Once the member approaches retirement, however, a more complex interaction is required. Hollingworth says: “At this point, the emphasis switches away from guidance towards advice.” To make the right decision, members will require a greater level of engagement and interaction from the individual.
Robo-advice can help to bridge this gap. Hollingworth says: “There are now companies which can provide a digitised robo-advice solution at retirement in an affordable way.”
While the temptation might be for schemes to focus only on giving robo-advice in the years approaching retirement, this would not be a smart decision. “Robo-advice should be used through the member’s working life to deliver relevant targeted information to best support members,” says Hollingworth.
Punter Southall Aspire chief executive Steve Butler, adds: “For robo-advice to be effective, a relationship with the member has to be built over more than 20 years.”
Member engagement journey
Member engagement should be a journey that starts at the beginning of a member’s working life. When the member is young, communications just need to focus on ensuring the member is setting aside enough to achieve the retirement they want. Five to ten years from retirement, the education process should be accelerated so they start to plan more precisely.
Hollingworth says: “If they have followed this engagement process throughout their life, members will then be open to robo-advice and be willing to provide the necessary personal information to make the best decision.”
However, if this process has not been followed then engagement in robo-advice will lower and members will not be able to get the greatest benefits.
But there are some considerable hurdles facing the implementation of an effective technology-driven communication strategy. Such a seamless approach would be possible if the member only had one employer during their lifetime. That’s highly unlikely – the average number of jobs one person has over a lifetime is around 11 and is expected to rise to 20 for millennials.
As a result, the level of engagement with each individual might well be patchy as they move from one employer to another. A growing number of employees have their pensions provided to them by an outsourced insurance provider so much of the onus of ensuring technology is used to engage with members will fall on their shoulders.
Pemberton says: “Insurance companies have the scale and the necessary analytic capability to be able to segment their pensioner population and come up with an effective communication strategy.”
Insurance companies should have sufficient motivation to produce these strategies because they will want to retain as many of their members’ assets as possible, she adds.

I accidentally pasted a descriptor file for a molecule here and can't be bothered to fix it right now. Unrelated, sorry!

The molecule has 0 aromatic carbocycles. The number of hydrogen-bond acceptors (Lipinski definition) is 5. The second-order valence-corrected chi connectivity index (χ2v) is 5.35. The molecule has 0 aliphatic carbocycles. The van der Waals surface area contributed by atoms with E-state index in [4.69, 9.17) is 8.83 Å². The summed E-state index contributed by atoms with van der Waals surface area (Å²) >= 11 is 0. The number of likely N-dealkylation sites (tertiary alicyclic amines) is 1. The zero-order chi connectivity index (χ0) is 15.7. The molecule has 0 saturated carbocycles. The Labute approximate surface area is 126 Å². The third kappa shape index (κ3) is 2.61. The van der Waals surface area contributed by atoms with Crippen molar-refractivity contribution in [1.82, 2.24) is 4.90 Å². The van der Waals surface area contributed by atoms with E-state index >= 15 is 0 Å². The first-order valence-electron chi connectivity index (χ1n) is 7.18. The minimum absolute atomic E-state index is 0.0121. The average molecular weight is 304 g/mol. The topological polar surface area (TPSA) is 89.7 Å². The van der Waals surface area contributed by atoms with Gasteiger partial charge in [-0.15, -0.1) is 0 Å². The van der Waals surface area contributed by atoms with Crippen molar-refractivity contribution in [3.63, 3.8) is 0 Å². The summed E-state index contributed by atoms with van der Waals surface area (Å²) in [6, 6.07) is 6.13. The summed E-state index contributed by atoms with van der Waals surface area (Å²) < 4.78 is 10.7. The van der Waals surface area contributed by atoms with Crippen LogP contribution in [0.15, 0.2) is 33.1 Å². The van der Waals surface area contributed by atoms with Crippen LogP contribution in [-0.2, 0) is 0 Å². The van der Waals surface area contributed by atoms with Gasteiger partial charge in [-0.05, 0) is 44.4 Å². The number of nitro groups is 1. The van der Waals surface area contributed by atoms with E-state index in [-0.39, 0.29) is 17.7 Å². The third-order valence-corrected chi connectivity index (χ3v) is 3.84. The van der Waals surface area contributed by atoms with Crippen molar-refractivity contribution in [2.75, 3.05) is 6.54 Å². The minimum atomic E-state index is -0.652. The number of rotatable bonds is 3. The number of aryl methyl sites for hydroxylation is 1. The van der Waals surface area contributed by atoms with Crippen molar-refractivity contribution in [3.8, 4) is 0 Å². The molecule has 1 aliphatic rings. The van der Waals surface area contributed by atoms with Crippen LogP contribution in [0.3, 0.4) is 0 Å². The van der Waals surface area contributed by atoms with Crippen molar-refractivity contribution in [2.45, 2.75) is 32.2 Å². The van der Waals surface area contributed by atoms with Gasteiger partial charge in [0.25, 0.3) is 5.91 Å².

However, some monitoring of the communications provided by insurance companies will be necessary. “Insurance companies could be tempted to bias the information they provide to ensure members leave their assets with them,” says Pemberton.
Consolidation of the pension industry should also help to provide more consistent messaging to scheme members. Butler says: “In the future, there will be far fewer pension providers.” And those which can engage more effectively with their members are more likely to survive. “Only those with effective member engagement will garner more market share as they will satisfy the regulator and survive the competitive pressure in the market,” he adds.
While competitive pressures should hopefully nudge companies into making full use of technology and robo-advice to produce more effective communication strategies, regulation could be a major stumbling block.
David Porter, head of investment delivery for pensions strategies at AllianceBernstein, says: “Regulation needs to keep pace with the tools the pensions industry needs to develop over the next decade.” The signs are encouraging. “The FCA has asked people to talk to them about robo-advice and how that can help to provide guidance to pensioners.”
But while talking to robo-advice providers is a good first step, setting the right regulatory framework will be tricky. Porter says: “The regulator will have to balance the freedom for companies to develop robo-advice tools while ensuring scheme members the protection they need.”
The issue is made all the trickier because the regulator will not know if it has achieved this regulatory sweet spot until a significant number of members have received robo-advice. “The danger is that regulators will be so concerned about the potential for bad advice that their regulation becomes too restrictive,” adds Porter.